Truly Offbeat Budget Travel Tips
It’s the new year and you want to get your travel on, only your wallet isn’t working for you. You’re scrimping and saving, even though you’re unsure about where or even how you can travel during your vacation. It’s time to veer off the traditional travel trails and into a more localized experience – even if you journey to a destination far from home.
There are tons of ways to save money and experience a new culture –sometimes for free – by exploring the local terrain, be it an urban, bucolic, or rugged outdoors location. And the best way to find out where the real deals are is to ask the locals – they know where the good (and cheap) stuff is.
Here are some local digs that offer sweet information about where to stay and what to do while you’re there.
Hostels: Not just a place to crash. The front desk at any hostel offers a plethora of local information, from where to find the best pubs to where to check out local dance performances. For instance, a whirl through San Francisco found me hanging at the San Francisco Fisherman’s Wharf hostel in Fort Mason right near Golden Gate Park. Not only did the front desk hand me a detailed map off all of the local public transportation routes, but they also told me where the nearest parks, cafes, and libraries were. In fact, they gave me enough information to occupy me for days and for a relatively small amount of money. Plus, hostel staff members are usually very friendly and informative. Just ask them about what you’re looking for and they’ll tell you. Don’t forget to check the bulletin boards for local events.
Yahoo Groups: A virtual hangout spot teeming with people who know about your destination. With a regional directory of groups, you can surf on through here and find out what’s happening in different spots around the world. Want to know about things to do in Botswana or how to find romance in Germany? There’s a group for it somewhere in there. Join up and start asking questions.
Local papers: Not the big city kind; the ultra-local neighborhood papers will serve you better here. The last time I hit a big American city and needed the low down on what to do, I grabbed a few papers from the stands on the streets. The hyper-local ones provide the best details on local restaurants, museums, and parks. As an added bonus, you get a feel for what the place is like and how much time you want to spend there.
Local libraries: More than a research facilities or places to pick up the latest fiction for free, these are information powerhouses on the local front. In fact, a few years ago, I rolled on out to Bali and kicked it in Ubud for a few weeks. While I was there, I was getting too frustrated with my inability to speak Indonesian. I headed on down to the local library where I not only found a cool Indonesian language instructor (for about $6 an hour, a top-rate bargain), but I also picked up info on the latest events, classes and treks in the area. While I was there, I met a few local expats who now called Bali home and they turned out to be the best information sources around.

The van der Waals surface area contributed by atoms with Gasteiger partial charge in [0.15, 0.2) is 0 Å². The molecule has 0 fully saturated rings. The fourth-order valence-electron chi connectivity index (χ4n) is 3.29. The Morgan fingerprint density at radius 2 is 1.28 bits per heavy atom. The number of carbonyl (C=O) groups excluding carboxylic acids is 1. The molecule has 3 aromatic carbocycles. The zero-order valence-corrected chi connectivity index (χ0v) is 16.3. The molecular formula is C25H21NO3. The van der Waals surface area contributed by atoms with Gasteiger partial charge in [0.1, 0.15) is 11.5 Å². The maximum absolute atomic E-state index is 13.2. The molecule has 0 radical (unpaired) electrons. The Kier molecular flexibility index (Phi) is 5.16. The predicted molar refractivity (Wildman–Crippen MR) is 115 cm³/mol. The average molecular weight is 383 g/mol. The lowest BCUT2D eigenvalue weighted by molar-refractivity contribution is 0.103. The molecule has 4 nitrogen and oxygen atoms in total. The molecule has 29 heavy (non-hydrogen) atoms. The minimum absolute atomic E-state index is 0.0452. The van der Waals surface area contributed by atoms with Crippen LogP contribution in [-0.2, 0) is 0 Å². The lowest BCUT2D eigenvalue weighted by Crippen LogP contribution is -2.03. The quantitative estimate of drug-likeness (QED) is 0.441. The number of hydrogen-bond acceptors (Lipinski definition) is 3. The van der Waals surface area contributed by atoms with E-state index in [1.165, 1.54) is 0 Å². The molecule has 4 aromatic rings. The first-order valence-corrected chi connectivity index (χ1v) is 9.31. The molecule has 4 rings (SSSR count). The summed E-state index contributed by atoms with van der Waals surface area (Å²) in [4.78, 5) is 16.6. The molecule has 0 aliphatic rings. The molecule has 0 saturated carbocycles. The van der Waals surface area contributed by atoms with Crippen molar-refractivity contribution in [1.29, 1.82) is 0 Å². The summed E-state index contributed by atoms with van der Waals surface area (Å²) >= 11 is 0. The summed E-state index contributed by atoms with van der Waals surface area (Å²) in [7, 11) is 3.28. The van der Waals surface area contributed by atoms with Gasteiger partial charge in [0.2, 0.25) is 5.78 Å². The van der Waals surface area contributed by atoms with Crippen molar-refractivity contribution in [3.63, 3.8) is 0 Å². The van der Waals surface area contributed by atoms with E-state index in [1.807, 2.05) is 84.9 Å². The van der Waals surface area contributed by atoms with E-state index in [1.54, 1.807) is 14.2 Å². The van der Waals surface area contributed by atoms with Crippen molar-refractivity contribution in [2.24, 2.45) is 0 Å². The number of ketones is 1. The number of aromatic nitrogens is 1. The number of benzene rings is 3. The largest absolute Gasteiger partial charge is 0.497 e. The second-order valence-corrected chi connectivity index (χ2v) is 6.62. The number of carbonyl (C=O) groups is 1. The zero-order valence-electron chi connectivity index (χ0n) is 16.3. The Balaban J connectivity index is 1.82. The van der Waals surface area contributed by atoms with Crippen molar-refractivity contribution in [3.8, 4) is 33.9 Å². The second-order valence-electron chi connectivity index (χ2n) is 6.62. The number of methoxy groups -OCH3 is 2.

Local bookstores: Yet more information powerhouses. These gems can give you access to books in your own language as well as the language of the country you’re in. You can also check out the local bulletin boards for information on events and activities in the immediate area. And the owners are used to answering lots of questions, so ask them what activities they suggest doing while you’re in the area.
Local sports shops: If you haven’t already booked an adventure trip or if find yourself with some free time and the urge to get out into nature, local sports stores can be a great place to start. Call around if you can. Or show up and see if you can talk to the people in the store. Want to go on a bike tour around the area? The people at the local bike shop not only have the gear you need, but they probably know where the best rides are and what you can see along the way. Remember, mostly sports enthusiasts work in sports shops. They know the things you need to know. And if they don’t know, they can tell you who does.
Your university alumni association: Your university usually has a directory of alumni, some of whom might be traveling or living in another country. Why not ping a former friend or classmate and find out what they’re up to? They might have ideas on what you can do, as well as contacts in your destination area.
Other travelers: Then there’s the tried and true, just hanging around experience that drums up some the best times you’ll have while you’re traveling. Hang out around sports shops, museums, cafes, the beach. Anywhere you like to be. You’ll soon find yourself chatting with other locals and travelers – and finding out the local tips and tricks that no guidebook can truly offer.
So start asking around. You never know what you’ll find out and what kinds of truly free or amazingly budget-friendly things you can find to do by taking a grassroots, local approach to travel. And you might make some cool new friends in the process.
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